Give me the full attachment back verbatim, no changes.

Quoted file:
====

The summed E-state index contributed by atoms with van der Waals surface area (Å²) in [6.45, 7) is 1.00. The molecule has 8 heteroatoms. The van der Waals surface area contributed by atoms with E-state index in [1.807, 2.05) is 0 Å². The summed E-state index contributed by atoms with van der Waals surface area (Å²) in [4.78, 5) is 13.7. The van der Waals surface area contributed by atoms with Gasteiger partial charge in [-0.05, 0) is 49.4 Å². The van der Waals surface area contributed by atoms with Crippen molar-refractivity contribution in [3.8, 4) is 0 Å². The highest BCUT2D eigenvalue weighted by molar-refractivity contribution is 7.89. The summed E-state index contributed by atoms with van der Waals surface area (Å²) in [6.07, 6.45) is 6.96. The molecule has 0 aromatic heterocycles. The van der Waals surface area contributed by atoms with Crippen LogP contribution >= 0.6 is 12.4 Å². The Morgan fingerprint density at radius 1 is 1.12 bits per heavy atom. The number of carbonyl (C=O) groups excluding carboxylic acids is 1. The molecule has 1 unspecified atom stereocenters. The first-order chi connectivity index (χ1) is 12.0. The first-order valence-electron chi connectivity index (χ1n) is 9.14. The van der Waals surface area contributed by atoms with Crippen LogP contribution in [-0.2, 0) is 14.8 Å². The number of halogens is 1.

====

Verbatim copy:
The summed E-state index contributed by atoms with van der Waals surface area (Å²) in [6.45, 7) is 1.00. The molecule has 8 heteroatoms. The van der Waals surface area contributed by atoms with E-state index in [1.807, 2.05) is 0 Å². The summed E-state index contributed by atoms with van der Waals surface area (Å²) in [4.78, 5) is 13.7. The van der Waals surface area contributed by atoms with Gasteiger partial charge in [-0.05, 0) is 49.4 Å². The van der Waals surface area contributed by atoms with Crippen molar-refractivity contribution in [3.8, 4) is 0 Å². The highest BCUT2D eigenvalue weighted by molar-refractivity contribution is 7.89. The summed E-state index contributed by atoms with van der Waals surface area (Å²) in [6.07, 6.45) is 6.96. The molecule has 0 aromatic heterocycles. The van der Waals surface area contributed by atoms with Crippen LogP contribution >= 0.6 is 12.4 Å². The Morgan fingerprint density at radius 1 is 1.12 bits per heavy atom. The number of carbonyl (C=O) groups excluding carboxylic acids is 1. The molecule has 1 unspecified atom stereocenters. The first-order chi connectivity index (χ1) is 12.0. The first-order valence-electron chi connectivity index (χ1n) is 9.14. The van der Waals surface area contributed by atoms with Crippen LogP contribution in [-0.2, 0) is 14.8 Å². The number of halogens is 1.